As part of my new blog, I thought it would be fun to start a regular series about something near and dear to my heart: kung pao chicken.
Okay, let me clarify. On most Fridays I like to “ring in the weekend” by treating myself to lunch at one of my favorite local Chinese restaurants. And what is the best part of these lunches? The fortune cookie of course. Seriously, I’ve been tempted to buy a whole bag of these delicious beauties. But I don’t want to spoil the magic. I know you can relate.
Lately, I have been giving more thought to the fortune cookie messages. Before I would have just rolled my eyes or shrugged and then thought nothing more of it. But then I got to thinking. What if the level of profundity is proportionate to the attention I give it? Hmmm.
That said, every Friday (hopefully) I am going to share my fortune from my lunch and give you my take on what I learned from it. Here is today’s:
“You will always have good luck in your personal affairs.”
Wow, where to start? You could almost break it down word by word, attaching meaning to ‘will’ and ‘always’ and ‘good’. I won’t even talk about ‘affairs’.
But my takeaway from this fortune is that life, good or bad, comes down to perspective and your personal outlook. One of my favorite quotes is from Albert Einstein. He said:
“There are only two ways to live your life. One is as though nothing is a miracle. The other is as though everything is a miracle.”
My life is what I choose to make it. Life is how I choose to see it and live it. If I look for miracles I will find them. If I look for the bad I will find that too. If I choose to find the ‘good luck’ in all my personal affairs, then ANY event or instance, even ones intrinsically negative, can be turned into a positive learning experience for my benefit.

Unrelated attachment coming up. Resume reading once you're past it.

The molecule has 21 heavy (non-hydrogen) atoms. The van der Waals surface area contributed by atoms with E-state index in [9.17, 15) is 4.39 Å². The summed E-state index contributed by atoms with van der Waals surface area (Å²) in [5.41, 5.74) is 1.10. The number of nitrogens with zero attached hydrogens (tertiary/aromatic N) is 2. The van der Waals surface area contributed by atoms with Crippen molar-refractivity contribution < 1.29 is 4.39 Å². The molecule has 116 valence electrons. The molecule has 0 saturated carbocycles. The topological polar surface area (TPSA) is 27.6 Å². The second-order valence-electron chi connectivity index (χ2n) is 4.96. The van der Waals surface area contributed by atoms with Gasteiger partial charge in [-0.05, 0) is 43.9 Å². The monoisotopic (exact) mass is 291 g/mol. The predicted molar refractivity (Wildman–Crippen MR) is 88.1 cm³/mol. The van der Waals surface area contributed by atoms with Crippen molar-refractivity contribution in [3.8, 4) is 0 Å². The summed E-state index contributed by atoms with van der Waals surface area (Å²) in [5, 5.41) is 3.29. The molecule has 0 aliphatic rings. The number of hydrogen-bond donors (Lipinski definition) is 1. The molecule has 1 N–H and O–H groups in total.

For example, in my 19-year career as a graphic designer I have been laid off from 8 of my 12 jobs. One of the occupational hazards of working as an in-house creative in the tech industry. Not to mention my average time at a job is about 18 months. I won’t lie, that’s a lot of disruption and stress to ones family life. People talk about the stability of a day job, but that is a discussion for another day.
My point in sharing my work history is that it would be easy to grumble and bemoan my luck. But honestly, EVERY single layoff has brought with it new and greater opportunities, not only for professional growth but for income as well–even during times when the economy wasn’t doing so well. That is a miracle by anyone’s definition.
So in this area, I have always had good luck in my personal affairs. And believe me, I consider myself very, very blessed in this regard.
Side note: This reminds me of something my father once told me. He said ones best chance for a sizable pay increase comes from changing jobs or getting a promotion, not from annual pay increases. Maybe he was on to something there.
To your good fortune!